Over the years I have attended meetings, events and retreats, as a participant, and sat there, with my facilitators hat on, ticking off, on my little list of things, what is missing or being poorly done, and what is working really well and what I could add to my repertoire. I have found this both useful, for my own learning, and frustrating. It has been frustrating because time is so precious these days, that when things are not done well or the really obvious is missed it irritates the hell out of me. And it is often a thought like this “what right do I have to say this, I am not the facilitator.” that will prevent me from contributing.
Recently I have chosen to ignore this type of thought and decided to contribute anyway and see what happens. I have been able to do this by valuing that everyone’s time is precious and all contributions are valid and valuable, including my own. At a recent .b mindfulness teacher training I contributed two things, that significantly impacted on my experience of the event. One of them was widely appreciated by others, the other, I just loved and felt heard.
My first contribution was to presence our ancestors.
Observation: on welcoming us back to day two, the event organiser, did a short ‘welcome to country’ and mentioned the local aboriginal people of Manly, the Gamaragal and their ancestors. They also apologised for not having done it on day one.
First thoughts: the apology was respectful and beautiful, there were no Gamaragal people attending, there were 44 Australians, 3 kiwis, 3 English and 1 Canadian present for whom none of their ancestry was acknowledged.
First feelings: glad and sad.
Feeling in the room: it was quiet and sad
My contribution: it took me awhile to work out what was going on in my experience, as my intuition was barking at me that this is something I could contribute too. The opportunity arose later in the day when we had breakout groups for a mid course assessment. I thanked the event organiser, who happened to be in my group, for the ‘welcome to country’ and told the group, as a pakeha or white person, my own ancestry almost always goes unacknowledged and that I felt for the Australians in the room, as they were present, they live in Australia and their own ancestry went unacknowledged.
The effect on the event: the event organizer, who was also one of the trainers, lead the meditation at the end of the day and said as we prepared “…and I would like to welcome and acknowledge all of our ancestors”. They then added this to the welcome for the next two days.
The effect on me: I felt heard and for my ancestors to be acknowledged for one of the few times in my life, and by others, was very special.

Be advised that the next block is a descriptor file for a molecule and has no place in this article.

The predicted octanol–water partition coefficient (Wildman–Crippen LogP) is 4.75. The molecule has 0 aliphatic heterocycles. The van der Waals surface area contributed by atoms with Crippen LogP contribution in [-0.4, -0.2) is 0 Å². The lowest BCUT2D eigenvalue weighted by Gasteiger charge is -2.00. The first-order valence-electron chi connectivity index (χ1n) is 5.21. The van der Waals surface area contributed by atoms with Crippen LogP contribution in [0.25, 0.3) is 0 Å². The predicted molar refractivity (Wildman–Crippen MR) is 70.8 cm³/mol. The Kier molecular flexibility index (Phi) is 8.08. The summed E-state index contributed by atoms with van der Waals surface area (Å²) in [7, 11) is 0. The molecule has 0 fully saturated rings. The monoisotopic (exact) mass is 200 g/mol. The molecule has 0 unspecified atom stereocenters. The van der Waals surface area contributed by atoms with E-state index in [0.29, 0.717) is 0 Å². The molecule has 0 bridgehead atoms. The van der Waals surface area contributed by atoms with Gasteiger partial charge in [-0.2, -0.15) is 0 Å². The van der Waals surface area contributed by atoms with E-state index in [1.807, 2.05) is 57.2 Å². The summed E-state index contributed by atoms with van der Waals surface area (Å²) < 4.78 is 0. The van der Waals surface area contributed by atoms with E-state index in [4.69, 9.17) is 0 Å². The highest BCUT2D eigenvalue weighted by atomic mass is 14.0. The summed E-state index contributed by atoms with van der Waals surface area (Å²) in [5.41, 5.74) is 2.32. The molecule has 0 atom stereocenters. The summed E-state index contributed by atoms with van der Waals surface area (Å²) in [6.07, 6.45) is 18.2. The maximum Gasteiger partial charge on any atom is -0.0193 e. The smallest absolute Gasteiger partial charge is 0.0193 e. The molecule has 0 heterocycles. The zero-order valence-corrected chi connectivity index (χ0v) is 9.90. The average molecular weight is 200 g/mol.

My second contribution was to presence gratitude and appreciation
Observation: my fellow course participants were singing the praises of the course during the breaks
First thoughts: we should do something, but what? how can we thank the trainers? The giving of gifts.
First feelings: happiness and joy at wanting to express my own gratitude, the same again for creating space for others to do so as well.
My contribution: I thought who might like to help with this, I recruited 2 people and lateranother volunteered. Together we decided on 4 gifts; the gift of a shell from the beach, the gift of word, the gift of a poem and the gift of a piece of handmade card. I worked out a rough running order and said I would kick it all off at the end of the day.
What happened? The end of the day, quickly became the middle of the day, because after our 2nd to last class session, which focused on gratitude (I didn’t know), the event organizer and the lead trainer stood at the front and started thanking everyone and themselves. It was slightly odd, very heartfelt and meant my end of the day schedule had been bumped forward. When they had finished, our last person in the running order took it on themselves to go first and he did it beautifully. As he finished I grabbed the role of facilitator and invited all four of the trainers to stand up the front. I let them and the rest of the course know that something else had been organised to thank them. I invited the room to stand with the trainers and asked them to take a minutes silence as a way of revering and respecting the teachers before us and the teachings we had been given. The running order then followed as planned and it was beautiful and rich. It took about 10 mins.
The effect on the event: more than a dozen people came up to me afterwards, thanking me for contributing and organising the gifts. One of the trainers said she had never experienced a moment of silence like that and it made her heart burst. Everyone seemed very happy.
The effect on me: I felt humbled, peaceful and connected.
To conclude, what I would suggest, if you feel something missing and would like to contribute, is to be brave, Be brave because all contributions are valid and valuable, including your own. One never knows what sort’ve magic might turn up if the conditions are right, and what sort of transformations, personally and collectively, might happen.
Shirley O’Toole commented on 19-Apr-2015 03:02 PM
Thank you for sharing this. I too have been in facilitated events and found myself in a critical space and wondered how I could shift out of it.. Your experience gives me some strategies for allowing different behaviours to emerge.
Graham Oliver commented on 09-May-2015 05:43 PM
very nice 🙂